Your report is a research paper, describing in technical detail your findings and how you came to find them. Do not spare any gritty detail, and focus on the specific vulnerabilities. Then after finishing your technical paper, write a summary that really dwells on why this is important. Here you should mention the risks, and what impact the exploitation of the attack paths you discovered is. This will be your executive summary. Some inspiration can be taken from academic research papers, and news sources’ retelling of the paper:
In 2016, researchers at LIGO released a paper that explained the first observation of a gravitational wave. Their paper is available here. Soon after, most popular media published news stories about the discovery. Here is CNN’s take on it. The difference between the popular media’s sensational telling of the story and the research paper’s sober recollection of all the data is striking. Most of you will not understand most of the research paper (I certainly do not), but the retelling clearly shows the why the result is interesting, and what it means. The how is not important. Combining these articles is what I want from a penetration test report.
Your executive summary should be sensational. “The consultants were able to use publicly known vulnerabilities to gain access to systems containing credit card information. This could result in financial liability and lost reputation. Examples of similar breaches are…” Make the readers of the summary understand the consequences of the attack, and that there are known similar breaches that they have heard of.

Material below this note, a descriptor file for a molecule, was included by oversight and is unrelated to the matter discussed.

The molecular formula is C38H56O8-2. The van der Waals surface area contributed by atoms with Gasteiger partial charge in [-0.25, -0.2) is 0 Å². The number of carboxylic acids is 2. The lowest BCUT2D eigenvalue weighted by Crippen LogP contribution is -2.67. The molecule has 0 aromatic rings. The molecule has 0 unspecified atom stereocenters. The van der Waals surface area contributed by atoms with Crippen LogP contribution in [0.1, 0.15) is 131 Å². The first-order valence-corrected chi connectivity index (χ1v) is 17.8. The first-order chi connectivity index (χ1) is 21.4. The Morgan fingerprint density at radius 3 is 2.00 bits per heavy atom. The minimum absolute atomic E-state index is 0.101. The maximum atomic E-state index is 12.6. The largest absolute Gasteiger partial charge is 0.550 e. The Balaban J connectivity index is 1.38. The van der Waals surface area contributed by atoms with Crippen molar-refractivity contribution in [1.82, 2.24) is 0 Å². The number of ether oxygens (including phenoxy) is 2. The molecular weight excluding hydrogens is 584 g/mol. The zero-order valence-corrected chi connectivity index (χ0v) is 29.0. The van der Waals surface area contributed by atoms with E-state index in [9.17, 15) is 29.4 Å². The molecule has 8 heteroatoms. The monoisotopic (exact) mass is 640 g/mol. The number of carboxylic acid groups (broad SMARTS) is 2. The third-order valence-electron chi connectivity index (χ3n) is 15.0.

On the other hand, your technical report should explain clearly how you found the vulnerability, and how you exploited it. “By using the Nessus vulnerability scanner, a system vulnerable to the MS17–010 Eternalblue attack was discovered. By using the public Metasploit implementation of this exploit, access was granted to this system with Administrator access. The server is storing credit card data in a SQL database, and it was then trivial to read this data.” You should of course be even more detailed, and source any external references. Make the problem clear for the people implementing the mitigations you describe. In academic words, you should make all your findings reproducible by the reader.
This is really a point of writing the report for the whoever is reading it, which is true for any written piece. The executive summary should be written for executives. The technical part for IT staff. And the entirety of the report should be written for human beings. That means clear language that is easy to understand. Try not to say more than you have to. And revise everything you write in the report, cutting away anything that does not fit.
If we recognize the report as a more important part of the pentesting process, I hope we can make penetration testing seem more mature. And maybe this will lead to a more secure world out there. Truly, a key difference between penetration testing and criminal activity is the report. It is also the only way of convincing the customer that the uncovered issues warrants a response.
Take your job as a writer seriously. There are loads of resources for technical and non-fiction writing out there, study some as well as you would your latest exploit techniques. Anyway, the best way of getting better at writing is to write, so might I also suggest to start blogging?
If you want to discuss this or disagree with me, don’t hesitate to reach out on twitter. You could also join me, and many more fantastic people, on the BloodHound slack, where we even have a dedicated channel for reporting.
Originally published here.